Sunday, February 25, 2007


Great White Egret

Cirl Bunting

Though I may have only gained 1 life tick (Short-toed Treecreeper) my 1st ever trip abroad was still a great experience and one that I shall relive at the end of April when I head off to Holland with College (ignoring the fact that I will have all ready been abroad so it wont be my 1st trip...) The Great White Egret came as a surprise as I had not realised they were within the are and the 1st flock of cranes were dismissed (on call) as some sort of chicken, or farmyard poultry species (Like the Egret, I was not aware they were around) The 2nd flock numbered around 115 birds. Lesser Spotted Woodpecker was heard calling and drumming but refused to show itself and our only view of Coypu was one that swam across the back of the lake before disappearing into one of its tunnels. The last morning produced a cracking male Hawfinch within about half a mile of the house aswell as the expected Woodlark, Firecrest and Cirl Bunting plus a Black Redstart on one of the houses and excellent views of Short-toed Treecreeper. Ok, so most of these birds may be thought of as "dross" or "poor" but when you can see Cirl Buntings on the roof of the opposite house and sit outside eating tea listening to the songs of Woodlarks its difficult to complain... If people are wondering what you are up to and are talking to each other about it, you wont feel embarrassed or uncomfortable as you can't understand what they are saying.... unless you can speak French.

Wednesday, February 14, 2007

Glaucous Gull

After spending the morning at Cley, waiting for the bird to reappear on its favoured Seal, the bird was refound at Salthouse, where it had found a fresh supply of meat further along the beach in the form of a freshly washed up Porpoise. On arrival, the bird was resting on the beach but retreated to the sea where it drifted further further away (and rturned to steal a fish from a fisherman), before taking to the air and flying back towards Cley.

Snow Buntings shown by the red circles.... As you can guess they were pretty close.

One of two Waxwings flycatching from the wires above the Holme NWT car park.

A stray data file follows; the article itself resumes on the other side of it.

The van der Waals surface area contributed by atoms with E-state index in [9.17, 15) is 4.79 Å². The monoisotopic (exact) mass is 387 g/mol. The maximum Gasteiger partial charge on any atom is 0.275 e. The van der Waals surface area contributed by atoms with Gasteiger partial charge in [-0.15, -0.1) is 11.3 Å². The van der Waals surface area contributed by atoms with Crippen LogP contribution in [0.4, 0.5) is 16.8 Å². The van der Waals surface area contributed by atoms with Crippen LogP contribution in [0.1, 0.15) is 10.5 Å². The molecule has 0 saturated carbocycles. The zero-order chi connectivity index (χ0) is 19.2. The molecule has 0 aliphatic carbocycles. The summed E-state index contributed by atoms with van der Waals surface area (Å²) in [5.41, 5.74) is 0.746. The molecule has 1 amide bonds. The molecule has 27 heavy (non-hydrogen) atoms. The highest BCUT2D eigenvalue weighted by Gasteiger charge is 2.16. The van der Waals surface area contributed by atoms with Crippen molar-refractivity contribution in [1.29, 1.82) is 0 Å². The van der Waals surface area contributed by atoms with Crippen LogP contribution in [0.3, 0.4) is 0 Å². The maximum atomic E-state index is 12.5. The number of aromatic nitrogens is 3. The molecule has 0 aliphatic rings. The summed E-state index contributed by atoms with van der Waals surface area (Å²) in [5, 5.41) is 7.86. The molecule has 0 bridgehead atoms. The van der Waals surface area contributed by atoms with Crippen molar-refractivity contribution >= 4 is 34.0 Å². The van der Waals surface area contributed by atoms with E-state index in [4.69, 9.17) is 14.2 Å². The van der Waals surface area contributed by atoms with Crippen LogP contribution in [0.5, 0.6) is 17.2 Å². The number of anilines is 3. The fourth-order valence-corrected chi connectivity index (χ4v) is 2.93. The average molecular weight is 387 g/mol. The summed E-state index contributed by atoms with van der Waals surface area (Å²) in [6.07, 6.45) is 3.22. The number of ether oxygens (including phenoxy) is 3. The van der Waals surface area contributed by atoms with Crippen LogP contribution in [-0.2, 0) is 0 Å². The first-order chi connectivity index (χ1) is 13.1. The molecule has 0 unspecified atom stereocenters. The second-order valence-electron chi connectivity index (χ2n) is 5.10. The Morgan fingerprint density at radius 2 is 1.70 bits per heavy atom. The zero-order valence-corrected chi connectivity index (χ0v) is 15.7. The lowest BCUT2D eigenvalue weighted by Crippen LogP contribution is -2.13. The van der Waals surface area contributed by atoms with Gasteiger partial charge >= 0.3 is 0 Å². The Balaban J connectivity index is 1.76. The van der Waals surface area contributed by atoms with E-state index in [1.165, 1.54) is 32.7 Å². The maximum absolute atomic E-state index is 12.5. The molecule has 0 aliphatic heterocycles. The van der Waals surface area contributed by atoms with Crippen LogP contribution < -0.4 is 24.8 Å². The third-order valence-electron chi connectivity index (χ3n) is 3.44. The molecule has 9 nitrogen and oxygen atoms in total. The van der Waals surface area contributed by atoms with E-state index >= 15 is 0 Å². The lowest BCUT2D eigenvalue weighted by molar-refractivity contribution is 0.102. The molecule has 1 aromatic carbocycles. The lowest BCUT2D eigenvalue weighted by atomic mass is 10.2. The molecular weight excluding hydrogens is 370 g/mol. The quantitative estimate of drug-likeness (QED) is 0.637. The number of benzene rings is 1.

Monday, February 05, 2007

North Yorks

The main reason for heading up North was not to see the American Robin (above) but to see the Pacific Diver that had taken up residence on a relatively small sailing lake near the village of Farnham. Thinking this first for the Western Palearctic was going to be the "easiest twitch ever" (after being told the bird was showing well on arrival) we were to be proved wrong, as we pulled up to watch it fly over the road, and slowly gain height. After an initial panic, and talks about the birds inevitable return, the bird changed direction and looked set to make a return to the lake. Unfortunately it had other ideas and proceeded to fly around in circles before disappearing as a speck in the distance, never to be seen again. Interestingly 2 further Pacific Divers have turned up in Britain since the Farnham bird so it can only be a matter of time before another twitchable one comes around again. On arrival the American Robin was showing well feeding on the rough area of grass, but disappeared into the nearby gardens after about 15 minutes where it remained for much of the day putting in only brief appearances. Compensation came in the form of a nearby Firecrest which showed superbly next to the canal. Unfortunately the camera was on the wrong setting so the pictures have come out worse than normal. Overall, quite a frustrating day... I was really looking forward to seeing that Diver.